I also have to take you to task, old Dutch Stig, where you write “Recently I asked you for some advice after my Thai girlfriend left me after I innocently asked her if I could take some upskirt photographs of her underwear.” It was far from innocent, Stig, as in your first letter you even admitted that you set up these photographs to post on the internet, on an adult website. And you also admitted to buying knickers for bar girls to wear as you got down on your knees probably with an electric fan and a box brownie. You wrote, “I recently asked my Thai girlfriend to model for me, all I wanted to do was take some harmless upskirt photos of her wearing underwear, then post them on the website.” There’s the crux of this matter (crux, not crutch, Stig), “then post them on the website”. So much for “innocently asked”.
As far as Thai girls preferring to wear black knickers rather than the white underwear that you prefer, I have no experience in this, as upskirting is not one of my regular pastimes. However, I did speak to the young girl in the lingerie shop and she said that both black and red seemed to be popular, but did mention an old chappie who comes in regularly for another pair of white ones. She did not know whether the man was buying them for a girlfriend, or to wear himself. Thailand is the place where you can be yourself, isn’t it, Stig?
However, the real reason for the black undies is to make their skin look whiter by comparison. Thai ladies want to be white, and that is why whitening creams have the biggest slice of the cosmetic market in this country. Simple, so put away the camera and find something else to do with your spare time. Have you tried stamp collecting?

Dear Hillary,
I have a problem in the office. Nui is the secretary for the boss and while the relationship looks very business-like on the surface, I have seen the pair of them out together at night in karaoke bars. I like Nui a lot and I have seen the boss with other women at night, so she doesn’t know about this I am sure. Nui is always very friendly towards me when we meet at work and I want to ask her out, but I don’t want to get on the wrong side of the boss. I’m also thinking of leaving, but I don’t want to leave Nui. Should I ask her to leave with me? I haven’t discussed it with anyone yet.
Dear Alex,
Are you for real my shrinking violet? You are wondering if you should stroll up to the coffee machine when she is making the boss his morning coffee and breathe heavily and say, “I’m leaving. Want to come with me?” What do you think she is going to say and do? Leave the coffee cup and say, “Hang on a tick, I’ll just get my handbag.” You seem to have built this relationship up in your mind, to the point that you think it is real. It is not, Alex, this is a fantasy that you are trying to make reality, and it just does not happen like that. If Nui shared that fantasy, then go ahead, it could be fun, but she doesn’t, does she? She does not even know what you are thinking, but a good secretary knows how to be friendly with the other staff members. You are mistaking that friendliness for something much deeper.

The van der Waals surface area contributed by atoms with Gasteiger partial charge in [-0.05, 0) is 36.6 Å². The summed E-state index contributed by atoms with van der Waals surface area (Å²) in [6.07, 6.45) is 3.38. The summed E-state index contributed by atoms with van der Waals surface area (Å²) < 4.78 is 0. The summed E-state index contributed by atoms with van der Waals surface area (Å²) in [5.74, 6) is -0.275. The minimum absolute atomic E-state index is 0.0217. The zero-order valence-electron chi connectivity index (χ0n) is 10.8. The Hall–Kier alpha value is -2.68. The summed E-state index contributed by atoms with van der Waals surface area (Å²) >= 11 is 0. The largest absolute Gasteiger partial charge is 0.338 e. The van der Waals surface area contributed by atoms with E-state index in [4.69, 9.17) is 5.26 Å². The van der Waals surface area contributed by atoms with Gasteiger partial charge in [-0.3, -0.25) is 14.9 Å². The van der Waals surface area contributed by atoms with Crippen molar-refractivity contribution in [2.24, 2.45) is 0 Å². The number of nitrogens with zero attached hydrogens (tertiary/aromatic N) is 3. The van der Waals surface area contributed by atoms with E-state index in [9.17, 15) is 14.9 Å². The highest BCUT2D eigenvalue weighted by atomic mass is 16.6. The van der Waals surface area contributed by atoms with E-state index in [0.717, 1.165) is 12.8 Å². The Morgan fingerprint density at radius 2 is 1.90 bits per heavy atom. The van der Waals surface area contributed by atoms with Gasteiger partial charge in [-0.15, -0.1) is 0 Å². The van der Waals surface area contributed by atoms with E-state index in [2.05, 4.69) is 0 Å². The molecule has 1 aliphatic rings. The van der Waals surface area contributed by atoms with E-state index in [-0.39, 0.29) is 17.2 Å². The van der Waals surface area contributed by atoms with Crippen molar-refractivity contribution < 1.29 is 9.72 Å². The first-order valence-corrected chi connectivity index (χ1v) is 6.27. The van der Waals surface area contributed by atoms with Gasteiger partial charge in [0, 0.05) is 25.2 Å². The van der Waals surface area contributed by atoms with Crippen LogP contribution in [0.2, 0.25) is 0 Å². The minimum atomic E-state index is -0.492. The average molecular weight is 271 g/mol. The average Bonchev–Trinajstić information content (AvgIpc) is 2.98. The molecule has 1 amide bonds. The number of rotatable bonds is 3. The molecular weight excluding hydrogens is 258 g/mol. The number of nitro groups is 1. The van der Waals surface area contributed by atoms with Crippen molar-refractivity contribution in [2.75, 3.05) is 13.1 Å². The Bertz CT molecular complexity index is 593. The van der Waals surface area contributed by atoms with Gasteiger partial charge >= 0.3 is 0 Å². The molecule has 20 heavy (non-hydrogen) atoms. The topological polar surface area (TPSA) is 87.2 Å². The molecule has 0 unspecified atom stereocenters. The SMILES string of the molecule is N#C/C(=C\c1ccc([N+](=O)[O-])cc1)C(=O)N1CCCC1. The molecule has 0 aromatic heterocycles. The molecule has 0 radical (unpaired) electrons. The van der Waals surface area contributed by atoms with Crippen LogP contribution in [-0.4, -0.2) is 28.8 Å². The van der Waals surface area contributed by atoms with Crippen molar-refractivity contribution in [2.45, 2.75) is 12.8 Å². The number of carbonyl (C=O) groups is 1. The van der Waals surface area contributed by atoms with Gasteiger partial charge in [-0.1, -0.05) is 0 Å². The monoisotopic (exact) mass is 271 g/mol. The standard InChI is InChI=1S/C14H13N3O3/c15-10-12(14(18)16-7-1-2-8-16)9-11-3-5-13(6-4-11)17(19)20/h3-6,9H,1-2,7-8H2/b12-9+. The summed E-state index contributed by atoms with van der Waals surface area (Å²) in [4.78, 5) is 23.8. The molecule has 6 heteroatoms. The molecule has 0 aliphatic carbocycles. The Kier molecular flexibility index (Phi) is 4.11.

Let me ask you a pertinent question, my Petal. How old are you? And how old is Nui? I think, reading between the lines, that you are still a teenager and Nui is much older than you. Did you leave the nest too early, Alex, and are looking for a mother substitute?
Alex, yes you should leave, before you make an embarrassing fool of yourself, and wait till you are much older before embarking on relationships.

Camera Class:  by Harry Flashman

Making child photography child’s play

We have just had the Jester’s Charity Children’s Fair and there were certainly many children to photograph. There were also many proud Mums and Dads with cameras, but how many got a ‘good’ shot of their offspring? Unfortunately, not as many as you would imagine.
One of the largest problems when photographing children is their attention span. You may know you are trying to get the best shot ever of little Johnny, but little Johnny doesn’t know it. And what’s more, doesn’t care! With an attention span measured in milliseconds, he is not going to stand still long enough for you to fiddle around with camera settings, flash settings and exposure mathematics. No, when photographing children, use the Auto setting on your camera, and that is one of the few times I will recommend that setting! To get a good kid pic means that you have to be totally set up and ready. That means you must begin with an idea of how you want the end result to look.
The music hall comedians always worked on the principle that they should never get on stage with children or animals. There were many good reasons for that, one of which was the fact that neither took stage direction very well, and both had short attention spans. Photographing children and animals is also fraught with the same problems.